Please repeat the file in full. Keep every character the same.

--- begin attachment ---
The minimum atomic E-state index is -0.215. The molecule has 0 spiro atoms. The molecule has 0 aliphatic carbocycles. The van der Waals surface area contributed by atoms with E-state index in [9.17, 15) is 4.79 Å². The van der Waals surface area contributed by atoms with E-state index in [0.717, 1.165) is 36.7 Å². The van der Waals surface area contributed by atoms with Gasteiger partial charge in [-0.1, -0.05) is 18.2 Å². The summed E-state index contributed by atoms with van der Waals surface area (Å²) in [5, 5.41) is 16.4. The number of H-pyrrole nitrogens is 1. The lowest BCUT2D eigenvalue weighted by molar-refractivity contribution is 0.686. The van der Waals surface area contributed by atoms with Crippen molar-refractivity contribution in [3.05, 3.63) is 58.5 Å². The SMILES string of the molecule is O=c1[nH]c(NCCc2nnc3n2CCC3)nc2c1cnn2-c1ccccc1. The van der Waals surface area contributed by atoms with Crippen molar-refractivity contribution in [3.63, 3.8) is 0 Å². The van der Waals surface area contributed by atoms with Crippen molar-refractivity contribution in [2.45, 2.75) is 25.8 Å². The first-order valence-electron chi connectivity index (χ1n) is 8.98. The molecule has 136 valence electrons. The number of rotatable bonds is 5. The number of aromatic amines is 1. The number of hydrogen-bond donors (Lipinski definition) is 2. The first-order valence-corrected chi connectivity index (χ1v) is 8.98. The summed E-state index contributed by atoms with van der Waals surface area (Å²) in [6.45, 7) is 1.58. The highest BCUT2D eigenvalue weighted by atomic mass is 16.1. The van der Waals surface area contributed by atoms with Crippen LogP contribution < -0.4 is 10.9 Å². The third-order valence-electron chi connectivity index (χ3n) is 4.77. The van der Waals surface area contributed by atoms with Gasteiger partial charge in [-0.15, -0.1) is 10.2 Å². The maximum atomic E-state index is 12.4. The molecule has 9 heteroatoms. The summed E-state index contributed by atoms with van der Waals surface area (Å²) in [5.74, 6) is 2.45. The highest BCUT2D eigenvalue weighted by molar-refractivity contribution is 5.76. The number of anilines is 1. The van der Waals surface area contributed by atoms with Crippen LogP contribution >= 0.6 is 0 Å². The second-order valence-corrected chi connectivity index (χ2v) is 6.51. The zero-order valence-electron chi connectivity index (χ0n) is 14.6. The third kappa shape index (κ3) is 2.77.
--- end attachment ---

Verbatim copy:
The minimum atomic E-state index is -0.215. The molecule has 0 spiro atoms. The molecule has 0 aliphatic carbocycles. The van der Waals surface area contributed by atoms with E-state index in [9.17, 15) is 4.79 Å². The van der Waals surface area contributed by atoms with E-state index in [0.717, 1.165) is 36.7 Å². The van der Waals surface area contributed by atoms with Gasteiger partial charge in [-0.1, -0.05) is 18.2 Å². The summed E-state index contributed by atoms with van der Waals surface area (Å²) in [5, 5.41) is 16.4. The number of H-pyrrole nitrogens is 1. The lowest BCUT2D eigenvalue weighted by molar-refractivity contribution is 0.686. The van der Waals surface area contributed by atoms with Crippen molar-refractivity contribution in [3.05, 3.63) is 58.5 Å². The SMILES string of the molecule is O=c1[nH]c(NCCc2nnc3n2CCC3)nc2c1cnn2-c1ccccc1. The van der Waals surface area contributed by atoms with Crippen molar-refractivity contribution in [3.63, 3.8) is 0 Å². The van der Waals surface area contributed by atoms with Crippen molar-refractivity contribution in [2.45, 2.75) is 25.8 Å². The first-order valence-electron chi connectivity index (χ1n) is 8.98. The molecule has 136 valence electrons. The number of rotatable bonds is 5. The number of aromatic amines is 1. The number of hydrogen-bond donors (Lipinski definition) is 2. The first-order valence-corrected chi connectivity index (χ1v) is 8.98. The summed E-state index contributed by atoms with van der Waals surface area (Å²) in [6.45, 7) is 1.58. The highest BCUT2D eigenvalue weighted by atomic mass is 16.1. The van der Waals surface area contributed by atoms with Crippen LogP contribution < -0.4 is 10.9 Å². The third-order valence-electron chi connectivity index (χ3n) is 4.77. The van der Waals surface area contributed by atoms with Gasteiger partial charge in [-0.15, -0.1) is 10.2 Å². The maximum atomic E-state index is 12.4. The molecule has 9 heteroatoms. The summed E-state index contributed by atoms with van der Waals surface area (Å²) in [5.74, 6) is 2.45. The highest BCUT2D eigenvalue weighted by molar-refractivity contribution is 5.76. The number of anilines is 1. The van der Waals surface area contributed by atoms with Crippen LogP contribution >= 0.6 is 0 Å². The second-order valence-corrected chi connectivity index (χ2v) is 6.51. The zero-order valence-electron chi connectivity index (χ0n) is 14.6. The third kappa shape index (κ3) is 2.77.